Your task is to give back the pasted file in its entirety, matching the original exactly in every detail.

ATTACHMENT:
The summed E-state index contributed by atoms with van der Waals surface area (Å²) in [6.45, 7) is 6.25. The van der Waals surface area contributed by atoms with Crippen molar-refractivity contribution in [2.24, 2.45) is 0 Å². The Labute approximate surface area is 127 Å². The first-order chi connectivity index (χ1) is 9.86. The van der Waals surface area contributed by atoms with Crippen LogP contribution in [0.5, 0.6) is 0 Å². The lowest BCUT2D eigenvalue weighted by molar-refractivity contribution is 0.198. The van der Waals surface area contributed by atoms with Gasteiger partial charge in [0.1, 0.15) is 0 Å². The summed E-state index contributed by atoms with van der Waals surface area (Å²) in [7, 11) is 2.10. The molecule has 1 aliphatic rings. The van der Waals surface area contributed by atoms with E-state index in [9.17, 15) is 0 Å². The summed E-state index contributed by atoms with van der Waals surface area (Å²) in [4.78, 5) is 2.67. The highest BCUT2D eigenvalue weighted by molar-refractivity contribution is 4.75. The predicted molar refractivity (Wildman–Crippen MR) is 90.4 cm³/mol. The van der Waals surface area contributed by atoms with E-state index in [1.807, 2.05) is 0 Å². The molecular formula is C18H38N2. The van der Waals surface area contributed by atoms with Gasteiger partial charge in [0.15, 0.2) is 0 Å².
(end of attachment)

The summed E-state index contributed by atoms with van der Waals surface area (Å²) in [6.45, 7) is 6.25. The van der Waals surface area contributed by atoms with Crippen molar-refractivity contribution in [2.24, 2.45) is 0 Å². The Labute approximate surface area is 127 Å². The first-order chi connectivity index (χ1) is 9.86. The van der Waals surface area contributed by atoms with Crippen LogP contribution in [0.5, 0.6) is 0 Å². The lowest BCUT2D eigenvalue weighted by molar-refractivity contribution is 0.198. The van der Waals surface area contributed by atoms with Gasteiger partial charge in [0.1, 0.15) is 0 Å². The summed E-state index contributed by atoms with van der Waals surface area (Å²) in [7, 11) is 2.10. The molecule has 1 aliphatic rings. The van der Waals surface area contributed by atoms with E-state index in [9.17, 15) is 0 Å². The summed E-state index contributed by atoms with van der Waals surface area (Å²) in [4.78, 5) is 2.67. The highest BCUT2D eigenvalue weighted by molar-refractivity contribution is 4.75. The predicted molar refractivity (Wildman–Crippen MR) is 90.4 cm³/mol. The van der Waals surface area contributed by atoms with E-state index in [1.807, 2.05) is 0 Å². The molecular formula is C18H38N2. The van der Waals surface area contributed by atoms with Gasteiger partial charge in [0.15, 0.2) is 0 Å².